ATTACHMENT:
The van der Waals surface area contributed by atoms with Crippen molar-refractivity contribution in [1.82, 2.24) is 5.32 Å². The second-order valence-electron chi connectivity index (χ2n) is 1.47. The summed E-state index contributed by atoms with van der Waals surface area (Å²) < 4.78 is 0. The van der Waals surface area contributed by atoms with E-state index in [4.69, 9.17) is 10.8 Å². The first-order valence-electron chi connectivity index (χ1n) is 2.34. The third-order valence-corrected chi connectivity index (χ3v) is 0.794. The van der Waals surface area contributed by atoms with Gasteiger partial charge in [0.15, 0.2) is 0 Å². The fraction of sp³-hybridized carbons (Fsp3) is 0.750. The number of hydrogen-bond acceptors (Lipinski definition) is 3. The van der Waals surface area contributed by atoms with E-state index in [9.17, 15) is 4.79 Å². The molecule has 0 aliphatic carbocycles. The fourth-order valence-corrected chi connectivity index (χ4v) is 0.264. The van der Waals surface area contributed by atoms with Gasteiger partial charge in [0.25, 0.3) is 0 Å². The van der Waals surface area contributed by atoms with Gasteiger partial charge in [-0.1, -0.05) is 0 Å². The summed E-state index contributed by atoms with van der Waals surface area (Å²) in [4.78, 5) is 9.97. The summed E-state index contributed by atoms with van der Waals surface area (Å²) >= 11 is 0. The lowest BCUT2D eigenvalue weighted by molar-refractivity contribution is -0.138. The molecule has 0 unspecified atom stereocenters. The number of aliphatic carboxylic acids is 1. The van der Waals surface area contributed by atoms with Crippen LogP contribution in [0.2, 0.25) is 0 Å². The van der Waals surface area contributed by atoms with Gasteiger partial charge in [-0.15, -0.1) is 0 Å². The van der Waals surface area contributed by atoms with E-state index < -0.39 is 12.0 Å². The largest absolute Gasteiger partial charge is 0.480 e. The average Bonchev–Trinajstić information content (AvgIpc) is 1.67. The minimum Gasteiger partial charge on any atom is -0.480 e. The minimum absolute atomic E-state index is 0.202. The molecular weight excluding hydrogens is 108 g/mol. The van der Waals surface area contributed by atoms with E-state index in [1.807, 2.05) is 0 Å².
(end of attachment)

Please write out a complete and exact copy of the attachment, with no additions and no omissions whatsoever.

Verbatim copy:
The van der Waals surface area contributed by atoms with Crippen molar-refractivity contribution in [1.82, 2.24) is 5.32 Å². The second-order valence-electron chi connectivity index (χ2n) is 1.47. The summed E-state index contributed by atoms with van der Waals surface area (Å²) < 4.78 is 0. The van der Waals surface area contributed by atoms with E-state index in [4.69, 9.17) is 10.8 Å². The first-order valence-electron chi connectivity index (χ1n) is 2.34. The third-order valence-corrected chi connectivity index (χ3v) is 0.794. The van der Waals surface area contributed by atoms with Gasteiger partial charge in [0.15, 0.2) is 0 Å². The fraction of sp³-hybridized carbons (Fsp3) is 0.750. The number of hydrogen-bond acceptors (Lipinski definition) is 3. The van der Waals surface area contributed by atoms with E-state index in [9.17, 15) is 4.79 Å². The molecule has 0 aliphatic carbocycles. The fourth-order valence-corrected chi connectivity index (χ4v) is 0.264. The van der Waals surface area contributed by atoms with Gasteiger partial charge in [0.25, 0.3) is 0 Å². The van der Waals surface area contributed by atoms with Gasteiger partial charge in [-0.1, -0.05) is 0 Å². The summed E-state index contributed by atoms with van der Waals surface area (Å²) in [4.78, 5) is 9.97. The summed E-state index contributed by atoms with van der Waals surface area (Å²) >= 11 is 0. The lowest BCUT2D eigenvalue weighted by molar-refractivity contribution is -0.138. The molecule has 0 unspecified atom stereocenters. The number of aliphatic carboxylic acids is 1. The van der Waals surface area contributed by atoms with Crippen LogP contribution in [0.2, 0.25) is 0 Å². The van der Waals surface area contributed by atoms with Gasteiger partial charge in [-0.15, -0.1) is 0 Å². The van der Waals surface area contributed by atoms with E-state index < -0.39 is 12.0 Å². The largest absolute Gasteiger partial charge is 0.480 e. The average Bonchev–Trinajstić information content (AvgIpc) is 1.67. The minimum Gasteiger partial charge on any atom is -0.480 e. The minimum absolute atomic E-state index is 0.202. The molecular weight excluding hydrogens is 108 g/mol. The van der Waals surface area contributed by atoms with E-state index in [1.807, 2.05) is 0 Å².